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‘Wu-Tang: An American Saga’ joins wave of authorized musical bios

Written by on September 4, 2019

Musical biographies have moved into an interesting if not necessarily helpful phase, one where the stories are either being told by or presented with the approval and participation of the artists themselves.

Enter “Wu-Tang: An American Saga,” a 10-part Hulu miniseries about the seminal hip-hip group the Wu-Tang Clan. It’s produced and co-written (along with Alex Tse) by the group’s The RZA, inspired by the books “The Wu-Tang Manual” and “The Tao of Wu.”
Frequently entertaining, 10 parts is still an awful lot to ask of an audience on this kind of dive into musical history, which chronicles Wu-Tang’s rise during the early 1990s, amid all the dangers and excesses associated with the crack cocaine epidemic.
“Wu-Tang: An American Saga” is a dense look at how it all came together, with a strong cast that includes Ashton Sanders (“Moonlight”) as Bobby Diggs, a.k.a. RZA. Even so, with that much time to fill, the pacing doesn’t exhibit much sense of urgency.
Still, “An American Saga” is really just a more expansive rendition of a formula that has been much in evidence over the last few years — following “Bohemian Rhapsody,” the box-office mega-hit produced with the blessing of surviving Queen band members Brian May and Roger Taylor; and “Rocketman,” a more ambitious musical chronicle of Elton John’s life, which the singer produced and helped promote.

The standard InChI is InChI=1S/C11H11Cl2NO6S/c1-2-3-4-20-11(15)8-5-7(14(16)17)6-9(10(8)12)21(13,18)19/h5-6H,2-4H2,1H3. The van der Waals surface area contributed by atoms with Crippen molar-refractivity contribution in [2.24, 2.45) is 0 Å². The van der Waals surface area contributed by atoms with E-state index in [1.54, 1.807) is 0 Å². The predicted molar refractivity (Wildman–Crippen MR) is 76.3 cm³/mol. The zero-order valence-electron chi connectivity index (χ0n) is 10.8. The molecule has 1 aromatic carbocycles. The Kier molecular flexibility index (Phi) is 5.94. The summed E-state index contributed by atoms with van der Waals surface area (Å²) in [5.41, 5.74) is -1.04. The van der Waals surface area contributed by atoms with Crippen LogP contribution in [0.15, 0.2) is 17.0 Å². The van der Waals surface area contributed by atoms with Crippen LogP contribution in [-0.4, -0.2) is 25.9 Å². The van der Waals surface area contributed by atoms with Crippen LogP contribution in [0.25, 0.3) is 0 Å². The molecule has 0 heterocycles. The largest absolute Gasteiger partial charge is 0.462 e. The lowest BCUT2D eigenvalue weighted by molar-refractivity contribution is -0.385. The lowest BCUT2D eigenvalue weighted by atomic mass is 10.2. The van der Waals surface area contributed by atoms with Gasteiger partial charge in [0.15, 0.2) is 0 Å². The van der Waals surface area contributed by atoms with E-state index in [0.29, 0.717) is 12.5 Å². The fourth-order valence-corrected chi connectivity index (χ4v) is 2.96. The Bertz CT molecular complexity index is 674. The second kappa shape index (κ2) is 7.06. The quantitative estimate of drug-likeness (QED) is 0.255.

Television has also gotten into the act, including BET’s “The Bobby Brown Story,” a four-hour miniseries that aired last year based on the singer’s autobiography, offering a not surprisingly sympathetic window into his life.
The lure of big musical names also spun out “Vinyl,” a short-lived 2016 HBO series — built around a record label in the 1970s — that counted Mick Jagger and Martin Scorsese among its producers. The show cost a small fortune to produce — in part because of the extensive music rights — but yielded disappointing results, both creatively and commercially.
Nevertheless, thanks to “Bohemian’s” success the hits, as they say, will keep coming, although not necessarily in the form of what amount to licensed products. Recently announced projects include director Baz Luhrmann’s announced biography of Elvis Presley (already immortalized in multiple projects), this time starring Austin Butler as the young singer and Tom Hanks as his imperious manager, Col. Tom Parker.
Beyond nostalgia, there’s plenty of glamor and drama associated with the rock-star lifestyle, whether fictional (see “A Star is Born”) or based on fact.
At the same time, there’s a nagging sense that the cooperation and/or sanction of those portrayed tends to soften the rough edges, or at the very least, exalt their status within the musical world to even more extraordinary heights.
It’s not a bad thing, necessarily, to have these histories written by the people who lived them, in terms of offering an inside, up-close-and-personal glimpse behind the velvet ropes.
Yet the inherent challenge in that — underscored by the way that “Wu-Tang: An American Saga” slowly unfolds — is when projects come from those who lived the material it’s apparently hard, among other things, to decide not only on what to cut, but when.


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